If you’re reading this, you’re probably familiar with the mission of Utne Reader: To promote the best of the alternative and independent press. Well, to that end, there are a couple of new magazines out there that have recently arrived in both our physical inbox and our digital one. They are both worthy of your attention, and we’ll be excited to showcase their work in the future.
The first comes to us from Los Angeles. It’s called Slake and it was started by former L.A. Weekly editors Joe Donnelly and Laurie Ochoa. They are three issues in, and flipping through the third issue—“War and Peace”—is quite the experience. The content is sprawling: from a black-and-white photo essay of a muay thai instructor (to “find the calm interiors that go with [muay thai fighters] warlike exteriors”) to poetry and fiction to long-form journalism to a graphic story. The editors want to create “a new template for the next generation of print publications—collectible, not disposable; destined for the bedside table instead of the recycling bin.” With their first three issues, they seem to be succeeding.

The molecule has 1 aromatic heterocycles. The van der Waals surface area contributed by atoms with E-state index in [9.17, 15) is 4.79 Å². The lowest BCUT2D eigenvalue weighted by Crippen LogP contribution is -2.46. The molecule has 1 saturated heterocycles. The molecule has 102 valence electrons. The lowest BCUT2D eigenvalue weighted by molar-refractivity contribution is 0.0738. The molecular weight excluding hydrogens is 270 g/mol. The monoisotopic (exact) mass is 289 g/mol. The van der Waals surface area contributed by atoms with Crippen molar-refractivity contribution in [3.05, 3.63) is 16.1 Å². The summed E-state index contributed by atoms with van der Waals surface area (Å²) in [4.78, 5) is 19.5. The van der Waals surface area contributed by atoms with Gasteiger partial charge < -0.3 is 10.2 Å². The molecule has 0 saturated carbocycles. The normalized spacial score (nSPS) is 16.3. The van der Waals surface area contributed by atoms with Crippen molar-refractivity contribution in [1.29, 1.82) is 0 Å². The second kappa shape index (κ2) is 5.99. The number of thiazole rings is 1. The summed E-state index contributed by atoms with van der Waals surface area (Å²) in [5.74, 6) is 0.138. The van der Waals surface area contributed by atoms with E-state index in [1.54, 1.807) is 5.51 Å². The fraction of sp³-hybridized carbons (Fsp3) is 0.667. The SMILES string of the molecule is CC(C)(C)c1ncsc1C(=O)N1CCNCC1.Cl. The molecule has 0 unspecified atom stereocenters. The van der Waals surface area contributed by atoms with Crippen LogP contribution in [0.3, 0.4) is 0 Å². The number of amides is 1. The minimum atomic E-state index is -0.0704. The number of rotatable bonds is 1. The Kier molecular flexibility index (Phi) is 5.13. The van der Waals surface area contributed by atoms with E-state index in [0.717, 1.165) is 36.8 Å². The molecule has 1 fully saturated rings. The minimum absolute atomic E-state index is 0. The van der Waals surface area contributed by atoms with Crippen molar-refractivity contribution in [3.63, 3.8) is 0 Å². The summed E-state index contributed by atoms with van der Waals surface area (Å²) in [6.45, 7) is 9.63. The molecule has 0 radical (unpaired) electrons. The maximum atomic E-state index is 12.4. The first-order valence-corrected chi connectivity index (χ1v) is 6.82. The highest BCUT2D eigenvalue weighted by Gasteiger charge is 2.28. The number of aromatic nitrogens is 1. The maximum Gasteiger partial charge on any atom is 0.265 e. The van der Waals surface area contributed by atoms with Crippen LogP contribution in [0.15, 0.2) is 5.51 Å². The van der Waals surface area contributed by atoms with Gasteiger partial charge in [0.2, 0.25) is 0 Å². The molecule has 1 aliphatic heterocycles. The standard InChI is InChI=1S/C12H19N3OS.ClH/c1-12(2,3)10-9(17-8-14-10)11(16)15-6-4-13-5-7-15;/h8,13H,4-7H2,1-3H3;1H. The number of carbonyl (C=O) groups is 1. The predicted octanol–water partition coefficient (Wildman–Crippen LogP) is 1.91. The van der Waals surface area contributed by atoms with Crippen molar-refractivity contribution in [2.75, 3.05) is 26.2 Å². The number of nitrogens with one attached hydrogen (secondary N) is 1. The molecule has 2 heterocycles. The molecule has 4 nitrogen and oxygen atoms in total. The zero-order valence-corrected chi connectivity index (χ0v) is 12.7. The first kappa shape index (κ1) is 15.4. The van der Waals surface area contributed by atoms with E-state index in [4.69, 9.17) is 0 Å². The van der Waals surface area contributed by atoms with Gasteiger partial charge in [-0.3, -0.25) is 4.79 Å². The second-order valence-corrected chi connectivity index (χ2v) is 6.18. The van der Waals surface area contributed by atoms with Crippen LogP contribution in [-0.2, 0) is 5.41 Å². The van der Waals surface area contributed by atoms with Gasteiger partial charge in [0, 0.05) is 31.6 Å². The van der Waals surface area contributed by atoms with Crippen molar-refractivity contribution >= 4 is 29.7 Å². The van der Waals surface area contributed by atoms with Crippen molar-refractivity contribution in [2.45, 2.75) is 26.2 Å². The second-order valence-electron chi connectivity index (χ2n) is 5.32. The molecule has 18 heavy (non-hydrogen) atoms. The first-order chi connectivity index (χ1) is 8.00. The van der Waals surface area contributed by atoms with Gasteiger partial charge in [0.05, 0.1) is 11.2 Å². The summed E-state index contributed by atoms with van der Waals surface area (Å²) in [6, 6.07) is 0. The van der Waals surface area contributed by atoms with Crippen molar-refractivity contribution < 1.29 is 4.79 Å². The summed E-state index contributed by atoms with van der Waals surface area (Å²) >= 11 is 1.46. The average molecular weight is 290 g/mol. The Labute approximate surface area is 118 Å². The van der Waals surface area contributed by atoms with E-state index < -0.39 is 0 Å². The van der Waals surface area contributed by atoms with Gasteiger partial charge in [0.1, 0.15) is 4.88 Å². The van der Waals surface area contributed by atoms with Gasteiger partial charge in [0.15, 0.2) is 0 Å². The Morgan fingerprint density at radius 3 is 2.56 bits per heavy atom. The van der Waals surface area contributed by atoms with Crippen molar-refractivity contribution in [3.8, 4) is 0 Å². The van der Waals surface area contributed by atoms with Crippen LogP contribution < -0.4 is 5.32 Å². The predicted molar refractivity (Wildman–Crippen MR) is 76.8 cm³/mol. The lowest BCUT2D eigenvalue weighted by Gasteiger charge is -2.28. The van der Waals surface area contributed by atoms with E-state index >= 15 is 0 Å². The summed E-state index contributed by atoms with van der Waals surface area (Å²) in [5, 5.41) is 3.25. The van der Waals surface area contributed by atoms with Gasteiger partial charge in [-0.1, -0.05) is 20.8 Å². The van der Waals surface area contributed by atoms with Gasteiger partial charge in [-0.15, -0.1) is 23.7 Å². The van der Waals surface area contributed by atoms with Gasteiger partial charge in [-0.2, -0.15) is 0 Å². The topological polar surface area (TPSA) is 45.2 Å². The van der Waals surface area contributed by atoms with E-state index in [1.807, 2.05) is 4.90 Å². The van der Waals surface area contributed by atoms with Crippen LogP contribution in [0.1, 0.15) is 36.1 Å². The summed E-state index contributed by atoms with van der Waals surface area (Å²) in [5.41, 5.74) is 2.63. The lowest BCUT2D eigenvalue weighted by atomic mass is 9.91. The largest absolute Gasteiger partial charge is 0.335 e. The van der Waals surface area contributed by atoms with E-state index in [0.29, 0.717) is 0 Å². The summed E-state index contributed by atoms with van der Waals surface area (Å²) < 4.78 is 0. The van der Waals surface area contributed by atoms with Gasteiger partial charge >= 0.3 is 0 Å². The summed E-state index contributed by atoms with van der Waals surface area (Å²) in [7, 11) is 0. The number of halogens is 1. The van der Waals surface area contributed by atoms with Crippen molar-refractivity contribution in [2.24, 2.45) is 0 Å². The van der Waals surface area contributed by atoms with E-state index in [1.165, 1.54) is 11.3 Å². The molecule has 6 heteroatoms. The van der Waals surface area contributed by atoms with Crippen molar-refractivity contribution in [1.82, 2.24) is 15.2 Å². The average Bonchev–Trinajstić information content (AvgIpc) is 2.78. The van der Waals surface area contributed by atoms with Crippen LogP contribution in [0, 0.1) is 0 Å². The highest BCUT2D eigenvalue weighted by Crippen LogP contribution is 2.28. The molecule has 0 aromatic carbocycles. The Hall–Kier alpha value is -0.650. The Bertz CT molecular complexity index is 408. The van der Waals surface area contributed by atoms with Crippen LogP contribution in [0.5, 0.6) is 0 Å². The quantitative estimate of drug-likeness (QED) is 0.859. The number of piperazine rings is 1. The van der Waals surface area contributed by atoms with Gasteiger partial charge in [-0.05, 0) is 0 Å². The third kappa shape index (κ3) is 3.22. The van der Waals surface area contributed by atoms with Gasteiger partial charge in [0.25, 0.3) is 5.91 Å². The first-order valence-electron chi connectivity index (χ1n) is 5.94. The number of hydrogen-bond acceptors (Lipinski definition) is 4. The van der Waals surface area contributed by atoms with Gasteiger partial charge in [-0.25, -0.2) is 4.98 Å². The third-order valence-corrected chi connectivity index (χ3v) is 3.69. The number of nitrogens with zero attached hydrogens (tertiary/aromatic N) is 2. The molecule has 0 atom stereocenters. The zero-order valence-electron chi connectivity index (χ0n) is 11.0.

The other publication that’s recently come to our attention does not offer the same tangible experience as Slake, as it’s online only, but its goals are no less laudable. Sampsonia Way is the web magazine of City of Asylum/Pittsburgh, which hosts persecuted writers from around the world in houses along a street of the same name as its magazine. The history of the homes is fascinating, starting with the first exiled writer-in-residence, who covered his new temporary home in his poetry. As George Packer wrote for The New Yorker:
The first writer was a Chinese poet named Huang Xiang, who had spent twelve years in jail and labor camps for taking part in the Democracy Wall movement. The abuse he endured had been so bad that, when he came to Pittsburgh in 2004, he locked himself in the former crack house and wouldn’t go out. Soon, though, he was up on a ladder, writing his poems in beautiful calligraphy across the exterior walls: an act of self-liberation that turned his banned writing into a startling sight on a street that still looks like the set for an August Wilson play.
Sampsonia Way, the magazine, looks to provide the same shelter offered by the homes on its namesake. “Each defends free speech by protecting the people who actually do the writing and speaking. The homes provide shelter for writers; the magazine provides shelter for their work.”
We encourage you to check out both of these wonderful magazines. It will be worth it, I promise.